ABSTRACT

This edited collection explores the genesis of scientific conceptions of race and their accompanying impact on the taxonomy of human collections internationally as evidenced in ethnographic museums, world fairs, zoological gardens, international colonial exhibitions and ethnic shows. A deep epistemological change took place in Europe in this domain toward the end of the eighteenth century, producing new scientific representations of race and thereby triggering a radical transformation in the visual economy relating to race and racial representation and its inscription in the body. These practices would play defining roles in shaping public consciousness and the representation of “otherness” in modern societies. The Invention of Race provides contextualization that is often lacking in contemporary discussions on diversity, multiculturalism and race.

chapter |13 pages

Introduction

The Invention of Race—Scientific and Popular Representations of Race from Linnaeus to the Ethnic Shows
ByNicolas Bancel, Thomas David, Dominic Thomas

part I|69 pages

The Genealogy of Race in the Eighteenth Century

chapter 1|16 pages

Biologization of Race and Racialization of the Human

Bernier, Buffon, Linnaeus
ByThierry Hoquet

chapter 2|15 pages

Cranial Varieties in the Human and Orangutan Species

ByMiriam Claude Meijer

chapter 3|12 pages

The Creation of the “Negro” at the Turn of the Nineteenth Century

Petrus Camper, Johann Friedrich Blumenbach, and Julien-Joseph Virey
ByFrancesco Panese

chapter 4|8 pages

Panel and Sequence

Classifications and Associations in Scientific Illustrations of the Human Races (1770–1830)
ByMartial Guédron

chapter 5|16 pages

Christoph Meiners’ “New Science” (1747–1810)

ByBritta Rupp-Eisenreich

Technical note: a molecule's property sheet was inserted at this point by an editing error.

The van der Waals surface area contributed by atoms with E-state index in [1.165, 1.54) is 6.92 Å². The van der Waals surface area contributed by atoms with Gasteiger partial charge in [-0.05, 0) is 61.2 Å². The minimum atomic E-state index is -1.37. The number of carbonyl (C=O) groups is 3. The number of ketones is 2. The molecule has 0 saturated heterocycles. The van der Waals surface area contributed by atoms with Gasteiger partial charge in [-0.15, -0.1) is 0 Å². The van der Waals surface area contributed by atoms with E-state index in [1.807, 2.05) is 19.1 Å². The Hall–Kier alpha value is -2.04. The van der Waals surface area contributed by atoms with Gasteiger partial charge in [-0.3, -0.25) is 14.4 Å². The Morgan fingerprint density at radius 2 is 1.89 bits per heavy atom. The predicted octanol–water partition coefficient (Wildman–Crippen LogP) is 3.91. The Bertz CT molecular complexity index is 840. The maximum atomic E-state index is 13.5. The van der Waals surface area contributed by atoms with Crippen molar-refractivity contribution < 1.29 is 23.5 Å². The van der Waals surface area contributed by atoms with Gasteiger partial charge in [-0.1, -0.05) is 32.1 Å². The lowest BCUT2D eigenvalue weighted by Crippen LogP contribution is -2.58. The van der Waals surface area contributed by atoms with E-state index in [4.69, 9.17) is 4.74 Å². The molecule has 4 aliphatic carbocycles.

part II|98 pages

The Internationalization and Institutionalization of Racial Anthropology in the Nineteenth Century

chapter 7|17 pages

“We Can’t Help Laughing”

Physical Anthropology in Belgium and Congo (1882–1914)
ByMaarten Couttenier

chapter 9|15 pages

Discourses of Race in Imperial Russia (1830–1914)

ByVera Tolz

chapter 10|13 pages

The Reception of the Idea of Race in East Asia

ByGérard Siary

chapter 11|12 pages

The Anthropological Society of Tokyo and the Ainu

Racial Classifications, Prehistory, and National Identity (1880–1910)
ByArnaud Nanta

chapter 12|13 pages

Warfare, Commerce, and Science

Racial Biology in South Africa
ByPatrick Harries

part III|108 pages

The Transcription and Exhibition of Race

chapter 13|10 pages

From Cabinets of Curiosity to the “Hottentot Venus”

A Long History of Human Zoos
ByGilles Boëtsch, Pascal Blanchard

chapter 14|14 pages

Race, Showmen, Disability, and the Freak Show

ByRobert Bogdan

chapter 15|13 pages

In Sight and Sound with the Other Senses All Around

Racial Hierarchies at America’s World’s Fairs
ByRobert W. Rydell

chapter 16|11 pages

Human Exhibitions at World’s Fairs

Between Scientific Categorization and Exoticism? The French Colonial Presence at Midway Plaisance, World’s Columbian Exposition, Chicago, 1893
ByCatherine Hodeir

chapter 17|14 pages

Exhibiting Haiti

Questioning Race at the World’s Columbian Exposition, 1893
ByCharles Forsdick

chapter 18|12 pages

Races on Exhibit at the 1904 St. Louis Anthropology Days

ByFabrice Delsahut

chapter 19|12 pages

Eskimos in the Museum, Pygmy in a Cage, Social Darwinism Everywhere

ByHerman Lebovics

chapter 21|10 pages

Beyond Objectivity

Anthropometric Photography and Visual Culture
ByChristian Joschke